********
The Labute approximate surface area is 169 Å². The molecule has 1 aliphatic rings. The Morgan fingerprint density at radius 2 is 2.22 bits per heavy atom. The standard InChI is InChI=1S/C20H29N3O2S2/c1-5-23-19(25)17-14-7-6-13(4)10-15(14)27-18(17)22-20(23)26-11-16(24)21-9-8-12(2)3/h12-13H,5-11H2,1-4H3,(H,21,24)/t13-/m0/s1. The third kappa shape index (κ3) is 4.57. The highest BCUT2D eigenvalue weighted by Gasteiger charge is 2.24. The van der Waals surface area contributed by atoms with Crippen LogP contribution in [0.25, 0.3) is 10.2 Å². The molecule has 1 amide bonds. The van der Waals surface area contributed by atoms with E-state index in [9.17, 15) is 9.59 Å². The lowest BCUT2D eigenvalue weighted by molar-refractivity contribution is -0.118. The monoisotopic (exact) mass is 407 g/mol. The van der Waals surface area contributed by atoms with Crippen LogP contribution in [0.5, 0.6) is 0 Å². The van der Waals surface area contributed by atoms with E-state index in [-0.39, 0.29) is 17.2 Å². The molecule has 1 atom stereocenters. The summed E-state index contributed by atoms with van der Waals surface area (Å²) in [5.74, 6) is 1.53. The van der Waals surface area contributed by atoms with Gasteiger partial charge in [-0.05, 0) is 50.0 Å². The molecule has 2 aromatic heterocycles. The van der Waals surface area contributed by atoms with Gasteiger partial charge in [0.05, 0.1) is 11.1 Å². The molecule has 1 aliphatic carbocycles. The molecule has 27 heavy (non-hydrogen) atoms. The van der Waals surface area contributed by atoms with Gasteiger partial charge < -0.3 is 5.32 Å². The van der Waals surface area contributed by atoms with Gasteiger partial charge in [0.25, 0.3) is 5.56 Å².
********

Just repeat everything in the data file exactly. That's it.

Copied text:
The Labute approximate surface area is 169 Å². The molecule has 1 aliphatic rings. The Morgan fingerprint density at radius 2 is 2.22 bits per heavy atom. The standard InChI is InChI=1S/C20H29N3O2S2/c1-5-23-19(25)17-14-7-6-13(4)10-15(14)27-18(17)22-20(23)26-11-16(24)21-9-8-12(2)3/h12-13H,5-11H2,1-4H3,(H,21,24)/t13-/m0/s1. The third kappa shape index (κ3) is 4.57. The highest BCUT2D eigenvalue weighted by Gasteiger charge is 2.24. The van der Waals surface area contributed by atoms with Crippen LogP contribution in [0.25, 0.3) is 10.2 Å². The molecule has 1 amide bonds. The van der Waals surface area contributed by atoms with E-state index in [9.17, 15) is 9.59 Å². The lowest BCUT2D eigenvalue weighted by molar-refractivity contribution is -0.118. The monoisotopic (exact) mass is 407 g/mol. The van der Waals surface area contributed by atoms with Crippen LogP contribution in [0.5, 0.6) is 0 Å². The van der Waals surface area contributed by atoms with E-state index in [-0.39, 0.29) is 17.2 Å². The molecule has 1 atom stereocenters. The summed E-state index contributed by atoms with van der Waals surface area (Å²) in [5.74, 6) is 1.53. The van der Waals surface area contributed by atoms with Gasteiger partial charge in [-0.05, 0) is 50.0 Å². The molecule has 2 aromatic heterocycles. The van der Waals surface area contributed by atoms with Gasteiger partial charge in [0.05, 0.1) is 11.1 Å². The molecule has 1 aliphatic carbocycles. The molecule has 27 heavy (non-hydrogen) atoms. The van der Waals surface area contributed by atoms with Gasteiger partial charge < -0.3 is 5.32 Å². The van der Waals surface area contributed by atoms with Gasteiger partial charge in [0.25, 0.3) is 5.56 Å².